• Become comfortable working in a deadline-oriented atmosphere.
  • Work with campus or local newspapers, TV, or radio stations. Create a portfolio of work samples, especially those that have been published.
  • Seek opportunities for recognition and networking through writing contests and freelance writing submissions.
  • Complete internships, even if unpaid, in movie studios or other relevant organizations.



  • Administration
  • Management
  • Public relations

  • Development
  • Research
  • Grant writing
  • Direct service


  • Local and national nonprofit agencies:
    • Arts Education Partnership
    • National Arts Education Association
    • Americans for the Arts
  • Foundations:
    • International Child Art Foundation
    • Andy Warhol Foundation for the Visual Arts

  • Trade or professional associations
  • Special interest groups
  • Libraries
  • Museums:
    • University
    • Public
    • Private

  • Historic sites:
    • Biltmore
    • Mount Vernon
  • Historical societies


  • Gain experience through volunteering or completing an internship.
  • Supplement curriculum with courses in business, psychology, sociology, or social work.
  • Obtain leadership roles in relevant campus and community organizations.
  • Develop strong communication and research skills.
  • Learn how to write grants.
  • Research organizations’ values to find a good fit with yours. It is critical that you are knowledgeable about and committed to the work you’re going to do.
  • Investigate term of service or service corps positions as a way to gain entry into the field.
  • Earn a graduate degree for more job opportunities and advancement.



  • Public affairs
  • Writing/Editing
  • Audiovisual producing

  • Museum work
  • Curating
  • Development


  • State arts agencies
  • Local, state, and national councils for the arts
  • Historical commissions

  • Museums/Galleries:
    • Smithsonian Institute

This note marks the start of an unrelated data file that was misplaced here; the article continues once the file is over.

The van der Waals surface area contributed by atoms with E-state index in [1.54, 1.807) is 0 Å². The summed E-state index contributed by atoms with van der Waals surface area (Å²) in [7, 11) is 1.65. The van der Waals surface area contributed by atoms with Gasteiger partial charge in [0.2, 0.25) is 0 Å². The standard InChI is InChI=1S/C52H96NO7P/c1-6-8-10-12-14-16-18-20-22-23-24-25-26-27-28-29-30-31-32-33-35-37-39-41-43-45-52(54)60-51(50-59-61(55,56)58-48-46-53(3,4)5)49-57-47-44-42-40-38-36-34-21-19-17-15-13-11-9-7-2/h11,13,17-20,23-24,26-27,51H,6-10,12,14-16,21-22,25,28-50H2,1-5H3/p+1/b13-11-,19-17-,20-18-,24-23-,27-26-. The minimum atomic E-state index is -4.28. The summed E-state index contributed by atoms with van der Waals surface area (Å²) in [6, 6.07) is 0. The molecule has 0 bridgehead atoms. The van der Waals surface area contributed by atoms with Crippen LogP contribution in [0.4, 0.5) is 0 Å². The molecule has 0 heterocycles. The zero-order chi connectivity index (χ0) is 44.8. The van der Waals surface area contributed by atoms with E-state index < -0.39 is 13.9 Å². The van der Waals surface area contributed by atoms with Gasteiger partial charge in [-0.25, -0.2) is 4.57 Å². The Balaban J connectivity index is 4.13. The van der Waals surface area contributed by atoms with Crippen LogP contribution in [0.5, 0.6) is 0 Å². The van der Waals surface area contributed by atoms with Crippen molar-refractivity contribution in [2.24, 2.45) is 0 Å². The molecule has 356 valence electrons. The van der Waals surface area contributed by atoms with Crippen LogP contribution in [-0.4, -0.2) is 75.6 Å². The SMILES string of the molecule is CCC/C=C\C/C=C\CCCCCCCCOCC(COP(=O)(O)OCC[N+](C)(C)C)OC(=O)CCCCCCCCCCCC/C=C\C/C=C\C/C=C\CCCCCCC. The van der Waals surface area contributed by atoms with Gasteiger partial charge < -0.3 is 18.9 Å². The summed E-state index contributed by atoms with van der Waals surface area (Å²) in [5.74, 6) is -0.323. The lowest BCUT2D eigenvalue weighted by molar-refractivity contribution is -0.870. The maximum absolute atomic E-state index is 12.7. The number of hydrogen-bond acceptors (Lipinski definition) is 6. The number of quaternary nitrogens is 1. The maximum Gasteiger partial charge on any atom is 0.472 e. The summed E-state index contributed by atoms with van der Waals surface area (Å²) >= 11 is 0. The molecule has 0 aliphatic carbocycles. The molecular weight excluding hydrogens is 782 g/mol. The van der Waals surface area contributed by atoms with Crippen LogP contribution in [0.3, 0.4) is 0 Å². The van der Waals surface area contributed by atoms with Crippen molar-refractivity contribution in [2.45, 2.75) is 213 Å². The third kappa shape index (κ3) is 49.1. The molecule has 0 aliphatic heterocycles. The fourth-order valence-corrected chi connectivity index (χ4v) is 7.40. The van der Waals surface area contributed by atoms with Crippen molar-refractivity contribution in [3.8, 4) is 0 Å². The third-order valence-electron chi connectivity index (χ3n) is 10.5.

• The National Gallery Film boards
  • Libraries and archives
  • Endowments/Grant making agencies
  • Cultural affairs agencies


  • Maintain a strong grade point average as many government programs are very competitive.
  • Complete an internship with the federal government.
  • There are a large number of specialized agencies within the federal government. Do extensive research to find the area that best fits your interests.
  • Earn a graduate degree for advancement.
  • Become familiar with the government application process. Utilize applicable websites and seek assistance from your college career center.
  • Develop a network of contacts through informational interviews and referrals.



  • Management
  • Sales
  • Public relations
  • Market research

  • Creative design
  • Art insurance adjuster
  • Art economist


  • Product and service organizations
  • Retail stores
  • Hotels
  • Restaurants

  • Wholesalers
  • Manufacturers (e.g., commercial art)
  • Banks and financial institutions
  • Insurance companies

  • Real estate agencies
  • Consulting firms
  • Other business corporations


  • Develop strong analytical, verbal, and writing skills.
  • Acquire a business minor or add business as a double major.
  • Gain experience in an area of interest through internships or other employment.
  • Obtain leadership roles in campus organizations.
  • Demonstrate excellent interpersonal skills.
  • Hone computer skills and learn software packages for databases, spreadsheets, and presentations.
  • Be prepared to start in entry level positions, such as management trainee programs.

General Information

  • A bachelor’s degree in art history is valuable for entry-level positions, but an advanced degree is usually necessary to attain competitive, upper-level positions in museums and historical sites.
  • Explore more specific careers related to art history such as art appraisal or art authentication. Careers also exist with auction houses and the storage and transportation of art work, art investment, corporate curation, art law, and law enforcement.
  • Develop career goals and then gain the necessary education, skills, and experiences to achieve them.
  • Gain as much relevant experience as possible through volunteer positions and internships.
  • Be prepared to relocate to the larger markets of metropolitan areas where more opportunities exist.
  • Join art-related professional and student organizations.
  • Develop skills in business management, computers, marketing, and other related areas to increase marketability.
  • Gain experience in fundraising and grant writing techniques. Often research and nonprofit organizations must be funded in this manner.
  • Seek exposure to art by visiting museums around the country and world. Learn about world history, cultures, and languages.
  • Conduct informational interviews with professionals in areas of interest to learn more about opportunities and strategies for these areas. Learn to network.